Happy Thanksgiving: American Landscapes | Marie Antoinette's Gossip Guide to the 18th Century: Happy Thanksgiving: American Landscapes

November 27, 2014

Happy Thanksgiving: American Landscapes


Hill, John, 1770-1850. Fairmount Water Works (Philadelphia). ca. 1825, Intaglio print. Philadelphia Museum of Art.

These 19th century landscapes of the U.S. countrysides are beautiful!


Detail from  Fairmount Water Works (Philadelphia)


People viewing the water from above. Detail from  Fairmount Water Works (Philadelphia)


John Frederick Kensett, The Langdale Pikes. 1858, painting. The Cornell Fine Arts Museum at Rollins College. 

Detail of The Langdale Pikes

Kensett's landscapes capture a
"sweet calm."
James M. Hart, Village Scene near Albany, New York. 1850, oil on canvas. Smithsonian American Art Museum.

The artist James M. Hart once wrote:
"I strive to reproduce the feelings produced by the original scenes themselves..."

"American 19th Century Landscapes." Rollins, Cornell Fine Arts Museum, American Art.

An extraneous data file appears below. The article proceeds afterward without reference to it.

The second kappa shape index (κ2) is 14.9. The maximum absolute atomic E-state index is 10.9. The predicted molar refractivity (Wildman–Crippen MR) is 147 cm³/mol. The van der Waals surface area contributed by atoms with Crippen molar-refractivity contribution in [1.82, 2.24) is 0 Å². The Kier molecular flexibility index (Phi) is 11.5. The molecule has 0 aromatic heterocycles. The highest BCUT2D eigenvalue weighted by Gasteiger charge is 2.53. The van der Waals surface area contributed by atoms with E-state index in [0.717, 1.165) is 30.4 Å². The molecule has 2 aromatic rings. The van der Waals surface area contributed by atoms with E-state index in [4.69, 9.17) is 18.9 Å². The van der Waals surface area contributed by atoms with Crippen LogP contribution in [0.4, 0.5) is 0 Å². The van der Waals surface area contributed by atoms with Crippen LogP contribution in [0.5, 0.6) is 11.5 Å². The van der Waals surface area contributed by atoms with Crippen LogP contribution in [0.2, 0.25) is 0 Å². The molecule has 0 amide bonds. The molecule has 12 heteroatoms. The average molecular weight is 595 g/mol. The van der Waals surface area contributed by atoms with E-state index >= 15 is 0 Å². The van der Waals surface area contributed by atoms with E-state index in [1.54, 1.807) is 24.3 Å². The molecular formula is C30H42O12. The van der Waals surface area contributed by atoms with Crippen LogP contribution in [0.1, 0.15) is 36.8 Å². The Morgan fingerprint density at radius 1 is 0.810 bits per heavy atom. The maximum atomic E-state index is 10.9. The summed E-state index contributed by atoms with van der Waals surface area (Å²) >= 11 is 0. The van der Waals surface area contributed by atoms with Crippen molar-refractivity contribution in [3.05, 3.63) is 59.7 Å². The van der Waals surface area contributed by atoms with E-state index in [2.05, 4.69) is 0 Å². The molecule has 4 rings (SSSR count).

Detail from Village Scene near Albany, New York.

Detail from Village Scene near Albany, New York.



Worthington Whittredge, Home by the sea. 1872, oil on canvas. Addison Gallery of American Art.
"The weather-beaten buildings of the old farm, sheltered from the tempests by the weather-beaten trees, are seen at the left. A road leads past the farm and down to the shore. The view, taken from an elevated and rocky foreground, shows the beach, with a line of breakers fringing it with foam, and the sea, with many vessels passing to and fro."

Clarke, Thomas Benedict, and Thomas Ellis Kirby. 1899. Catalogue of the private art collection of Thomas B. Clarke. New York: American Art Association.



Detail from Home by the sea.

Detail from Home by the sea.


I hope everyone celebrating Thanksgiving today has a lovely one!


Here are some holiday related posts:

1 comment

  1. I see the same horizon as 'Village Scene near Albany, NY' almost every day. The place where the distant ridge dips below the tree-line is the Mohawk River valley near Amsterdam, NY. Very cool to see it through his eyes!

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